Verizon Communications Inc. on Thursday reported a fourth-quarter loss of $2.23 billion, compared with year-ago earnings of $5.07 billion a year ago.
The loss was attributed to costs associated with adding new subscribers along with year-end charges for pension adjustments, employee benefits and severance costs.
The New York-based company said it had a loss of 54 cents per share. Earnings, adjusted for nonrecurring costs, came to 71 cents per share — at or just below expectations in two surveys of Wall Street analysts.
The largest U.S. cellphone carrier posted revenue of $33.19 billion in the period, topping analyst expectations of $32.53 billion, according to Zacks.
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Verizon stock closed down 45 cents at $47.80.
Verizon is the first of the big wireless companies to report quarterly results. AT&T releases earnings next week, and Overland Park-based Sprint’s numbers are due out Feb. 5.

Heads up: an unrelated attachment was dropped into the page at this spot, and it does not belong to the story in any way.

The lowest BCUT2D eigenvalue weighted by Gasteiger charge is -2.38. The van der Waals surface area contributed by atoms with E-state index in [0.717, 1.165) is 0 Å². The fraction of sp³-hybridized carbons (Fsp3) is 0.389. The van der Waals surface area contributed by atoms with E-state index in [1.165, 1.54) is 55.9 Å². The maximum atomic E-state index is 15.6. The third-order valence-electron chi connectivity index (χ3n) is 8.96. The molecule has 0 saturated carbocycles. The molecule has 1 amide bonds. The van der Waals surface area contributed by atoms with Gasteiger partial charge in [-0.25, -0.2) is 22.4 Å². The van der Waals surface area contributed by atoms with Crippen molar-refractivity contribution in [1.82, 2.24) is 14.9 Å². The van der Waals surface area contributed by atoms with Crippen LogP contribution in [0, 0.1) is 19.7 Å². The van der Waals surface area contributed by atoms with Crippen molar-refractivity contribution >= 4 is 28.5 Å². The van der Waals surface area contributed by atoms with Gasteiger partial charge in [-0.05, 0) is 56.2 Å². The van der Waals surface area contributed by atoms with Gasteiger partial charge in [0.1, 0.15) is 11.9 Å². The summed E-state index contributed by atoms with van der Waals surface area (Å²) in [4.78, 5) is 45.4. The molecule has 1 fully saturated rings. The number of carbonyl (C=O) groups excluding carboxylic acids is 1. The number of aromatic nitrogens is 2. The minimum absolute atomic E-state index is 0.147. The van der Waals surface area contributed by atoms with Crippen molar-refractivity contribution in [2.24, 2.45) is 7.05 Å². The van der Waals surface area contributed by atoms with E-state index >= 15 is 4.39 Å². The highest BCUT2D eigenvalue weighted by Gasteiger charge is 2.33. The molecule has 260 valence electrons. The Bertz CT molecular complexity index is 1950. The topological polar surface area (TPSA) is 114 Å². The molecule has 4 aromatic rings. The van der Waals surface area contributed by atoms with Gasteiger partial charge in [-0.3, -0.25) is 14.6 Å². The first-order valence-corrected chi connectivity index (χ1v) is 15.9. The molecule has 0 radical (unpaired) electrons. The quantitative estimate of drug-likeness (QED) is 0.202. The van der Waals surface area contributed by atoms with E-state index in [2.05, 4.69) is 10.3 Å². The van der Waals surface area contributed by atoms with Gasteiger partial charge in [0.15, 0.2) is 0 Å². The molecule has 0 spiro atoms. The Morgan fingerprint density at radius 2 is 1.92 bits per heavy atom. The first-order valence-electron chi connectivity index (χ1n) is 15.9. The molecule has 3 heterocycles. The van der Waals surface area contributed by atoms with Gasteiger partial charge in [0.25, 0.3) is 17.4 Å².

Below-cost prices on popular phones like Apple’s latest iPhones helped lure customers into two-year contracts. Those discounts, along with promotions for free tablets and holiday discounts, helped Verizon fend off competition from the likes of Sprint, which offered to cut Verizon customers’ bills in half.
Verizon warned last month that the moves would reduce fourth-quarter margins, which came in at 42 percent. The wireless profit margin shrank from 49.5 percent in the third quarter and 47 percent a year ago.
“Expectations had been set pretty low,” Dave Heger, an analyst with Edward Jones & Co. who recommends buying Verizon shares, said before the earnings announcement. “A miss will raise questions about the longevity of the price war and the ongoing lowering of margins in wireless.”
The lower margins show how expensive it was for Verizon to drive subscriber growth in the quarter. The industry has been trading short-term profitability in order to lock in more customers who will be paying them for years.
Verizon added about 2 million new monthly subscribers, beating the average estimate of 1.7 million, based on a Bloomberg survey of seven analysts. The majority of the additions were driven by 1.4 million new tablet customers. The company added only 672,000 net phone customers.
Analysts’ average estimates called for twice as many tablets as phones, with 1.2 million tablet users and 500,000 phone customers.
Signing up more subscribers helped Verizon forecast 2015 revenue growth that exceeded analysts’ estimates. The company projected growth of at least 4 percent, which would amount to about $132 billion. Analysts were predicting sales this year of $129.8 billion, or about 2.1 percent growth.